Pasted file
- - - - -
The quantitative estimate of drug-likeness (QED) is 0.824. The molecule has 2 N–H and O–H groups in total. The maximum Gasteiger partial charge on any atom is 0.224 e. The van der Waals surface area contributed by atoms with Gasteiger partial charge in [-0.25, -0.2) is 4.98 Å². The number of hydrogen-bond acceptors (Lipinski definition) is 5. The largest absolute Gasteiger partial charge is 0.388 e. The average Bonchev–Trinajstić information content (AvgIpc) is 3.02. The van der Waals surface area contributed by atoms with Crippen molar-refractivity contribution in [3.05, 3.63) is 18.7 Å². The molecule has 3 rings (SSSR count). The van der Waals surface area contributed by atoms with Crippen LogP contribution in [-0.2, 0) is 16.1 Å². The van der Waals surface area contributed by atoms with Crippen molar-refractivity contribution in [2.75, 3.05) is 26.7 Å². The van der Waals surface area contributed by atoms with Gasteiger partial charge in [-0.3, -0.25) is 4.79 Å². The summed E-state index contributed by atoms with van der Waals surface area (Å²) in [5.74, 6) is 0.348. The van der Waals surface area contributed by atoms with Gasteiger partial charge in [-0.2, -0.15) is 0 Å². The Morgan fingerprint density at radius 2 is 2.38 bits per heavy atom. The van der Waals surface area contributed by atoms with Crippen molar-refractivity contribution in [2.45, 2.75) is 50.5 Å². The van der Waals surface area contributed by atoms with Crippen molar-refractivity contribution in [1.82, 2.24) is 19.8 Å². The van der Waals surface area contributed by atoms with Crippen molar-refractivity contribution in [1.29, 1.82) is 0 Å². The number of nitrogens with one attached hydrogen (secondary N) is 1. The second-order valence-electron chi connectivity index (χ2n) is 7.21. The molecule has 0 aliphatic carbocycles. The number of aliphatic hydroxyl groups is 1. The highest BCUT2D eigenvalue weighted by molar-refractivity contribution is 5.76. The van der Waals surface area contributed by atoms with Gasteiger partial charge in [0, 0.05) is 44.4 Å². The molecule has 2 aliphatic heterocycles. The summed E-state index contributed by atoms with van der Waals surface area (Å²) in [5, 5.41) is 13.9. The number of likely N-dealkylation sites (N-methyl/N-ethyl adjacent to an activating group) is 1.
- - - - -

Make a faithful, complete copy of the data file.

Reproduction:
The quantitative estimate of drug-likeness (QED) is 0.824. The molecule has 2 N–H and O–H groups in total. The maximum Gasteiger partial charge on any atom is 0.224 e. The van der Waals surface area contributed by atoms with Gasteiger partial charge in [-0.25, -0.2) is 4.98 Å². The number of hydrogen-bond acceptors (Lipinski definition) is 5. The largest absolute Gasteiger partial charge is 0.388 e. The average Bonchev–Trinajstić information content (AvgIpc) is 3.02. The van der Waals surface area contributed by atoms with Crippen molar-refractivity contribution in [3.05, 3.63) is 18.7 Å². The molecule has 3 rings (SSSR count). The van der Waals surface area contributed by atoms with Crippen LogP contribution in [-0.2, 0) is 16.1 Å². The van der Waals surface area contributed by atoms with Crippen molar-refractivity contribution in [2.75, 3.05) is 26.7 Å². The van der Waals surface area contributed by atoms with Gasteiger partial charge in [-0.3, -0.25) is 4.79 Å². The summed E-state index contributed by atoms with van der Waals surface area (Å²) in [5.74, 6) is 0.348. The van der Waals surface area contributed by atoms with Gasteiger partial charge in [-0.2, -0.15) is 0 Å². The Morgan fingerprint density at radius 2 is 2.38 bits per heavy atom. The van der Waals surface area contributed by atoms with Crippen molar-refractivity contribution in [2.45, 2.75) is 50.5 Å². The van der Waals surface area contributed by atoms with Crippen molar-refractivity contribution in [1.82, 2.24) is 19.8 Å². The van der Waals surface area contributed by atoms with Crippen molar-refractivity contribution in [1.29, 1.82) is 0 Å². The number of nitrogens with one attached hydrogen (secondary N) is 1. The second-order valence-electron chi connectivity index (χ2n) is 7.21. The molecule has 0 aliphatic carbocycles. The number of aliphatic hydroxyl groups is 1. The highest BCUT2D eigenvalue weighted by molar-refractivity contribution is 5.76. The van der Waals surface area contributed by atoms with Gasteiger partial charge in [0, 0.05) is 44.4 Å². The molecule has 2 aliphatic heterocycles. The summed E-state index contributed by atoms with van der Waals surface area (Å²) in [5, 5.41) is 13.9. The number of likely N-dealkylation sites (N-methyl/N-ethyl adjacent to an activating group) is 1.